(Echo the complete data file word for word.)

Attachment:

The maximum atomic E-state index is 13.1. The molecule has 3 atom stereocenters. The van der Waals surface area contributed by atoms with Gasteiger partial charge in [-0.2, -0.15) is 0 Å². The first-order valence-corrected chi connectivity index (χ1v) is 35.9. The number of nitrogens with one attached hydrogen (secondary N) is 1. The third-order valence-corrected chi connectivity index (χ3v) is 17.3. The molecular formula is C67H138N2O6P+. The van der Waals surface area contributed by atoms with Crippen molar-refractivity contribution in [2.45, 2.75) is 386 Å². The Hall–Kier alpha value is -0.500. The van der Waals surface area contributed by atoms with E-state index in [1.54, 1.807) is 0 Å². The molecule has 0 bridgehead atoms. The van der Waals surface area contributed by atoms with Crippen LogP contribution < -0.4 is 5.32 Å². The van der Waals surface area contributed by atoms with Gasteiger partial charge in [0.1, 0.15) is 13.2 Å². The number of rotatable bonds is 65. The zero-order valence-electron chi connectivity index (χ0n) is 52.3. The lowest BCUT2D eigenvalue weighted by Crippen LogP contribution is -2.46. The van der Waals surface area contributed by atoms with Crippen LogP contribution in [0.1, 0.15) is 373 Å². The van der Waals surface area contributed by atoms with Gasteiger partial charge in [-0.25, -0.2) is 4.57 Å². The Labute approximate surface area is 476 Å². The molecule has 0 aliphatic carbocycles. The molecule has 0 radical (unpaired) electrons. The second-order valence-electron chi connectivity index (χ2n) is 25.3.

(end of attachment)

The maximum atomic E-state index is 13.1. The molecule has 3 atom stereocenters. The van der Waals surface area contributed by atoms with Gasteiger partial charge in [-0.2, -0.15) is 0 Å². The first-order valence-corrected chi connectivity index (χ1v) is 35.9. The number of nitrogens with one attached hydrogen (secondary N) is 1. The third-order valence-corrected chi connectivity index (χ3v) is 17.3. The molecular formula is C67H138N2O6P+. The van der Waals surface area contributed by atoms with Crippen molar-refractivity contribution in [2.45, 2.75) is 386 Å². The Hall–Kier alpha value is -0.500. The van der Waals surface area contributed by atoms with E-state index in [1.54, 1.807) is 0 Å². The molecule has 0 bridgehead atoms. The van der Waals surface area contributed by atoms with Crippen LogP contribution < -0.4 is 5.32 Å². The van der Waals surface area contributed by atoms with Gasteiger partial charge in [0.1, 0.15) is 13.2 Å². The number of rotatable bonds is 65. The zero-order valence-electron chi connectivity index (χ0n) is 52.3. The lowest BCUT2D eigenvalue weighted by Crippen LogP contribution is -2.46. The van der Waals surface area contributed by atoms with Crippen LogP contribution in [0.1, 0.15) is 373 Å². The van der Waals surface area contributed by atoms with Gasteiger partial charge in [-0.25, -0.2) is 4.57 Å². The Labute approximate surface area is 476 Å². The molecule has 0 aliphatic carbocycles. The molecule has 0 radical (unpaired) electrons. The second-order valence-electron chi connectivity index (χ2n) is 25.3.